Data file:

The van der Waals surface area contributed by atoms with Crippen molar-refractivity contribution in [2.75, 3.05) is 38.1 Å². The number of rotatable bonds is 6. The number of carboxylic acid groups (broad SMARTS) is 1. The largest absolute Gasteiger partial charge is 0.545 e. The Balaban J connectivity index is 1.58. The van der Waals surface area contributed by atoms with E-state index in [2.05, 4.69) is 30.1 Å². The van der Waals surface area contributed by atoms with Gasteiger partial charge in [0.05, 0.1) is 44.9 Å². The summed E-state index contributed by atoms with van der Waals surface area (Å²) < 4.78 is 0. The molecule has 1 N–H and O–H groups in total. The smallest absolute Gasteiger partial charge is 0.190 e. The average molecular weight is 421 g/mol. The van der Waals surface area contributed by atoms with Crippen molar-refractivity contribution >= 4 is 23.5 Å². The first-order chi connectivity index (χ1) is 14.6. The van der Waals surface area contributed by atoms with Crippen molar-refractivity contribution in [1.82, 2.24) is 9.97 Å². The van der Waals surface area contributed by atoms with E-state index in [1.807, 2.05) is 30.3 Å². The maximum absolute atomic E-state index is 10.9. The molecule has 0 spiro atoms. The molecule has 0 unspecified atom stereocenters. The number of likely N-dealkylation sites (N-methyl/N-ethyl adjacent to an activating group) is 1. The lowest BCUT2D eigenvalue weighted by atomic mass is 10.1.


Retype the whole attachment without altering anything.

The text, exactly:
The van der Waals surface area contributed by atoms with Crippen molar-refractivity contribution in [2.75, 3.05) is 38.1 Å². The number of rotatable bonds is 6. The number of carboxylic acid groups (broad SMARTS) is 1. The largest absolute Gasteiger partial charge is 0.545 e. The Balaban J connectivity index is 1.58. The van der Waals surface area contributed by atoms with E-state index in [2.05, 4.69) is 30.1 Å². The van der Waals surface area contributed by atoms with Gasteiger partial charge in [0.05, 0.1) is 44.9 Å². The summed E-state index contributed by atoms with van der Waals surface area (Å²) < 4.78 is 0. The molecule has 1 N–H and O–H groups in total. The smallest absolute Gasteiger partial charge is 0.190 e. The average molecular weight is 421 g/mol. The van der Waals surface area contributed by atoms with Crippen molar-refractivity contribution >= 4 is 23.5 Å². The first-order chi connectivity index (χ1) is 14.6. The van der Waals surface area contributed by atoms with Crippen molar-refractivity contribution in [1.82, 2.24) is 9.97 Å². The van der Waals surface area contributed by atoms with E-state index in [1.807, 2.05) is 30.3 Å². The maximum absolute atomic E-state index is 10.9. The molecule has 0 spiro atoms. The molecule has 0 unspecified atom stereocenters. The number of likely N-dealkylation sites (N-methyl/N-ethyl adjacent to an activating group) is 1. The lowest BCUT2D eigenvalue weighted by atomic mass is 10.1.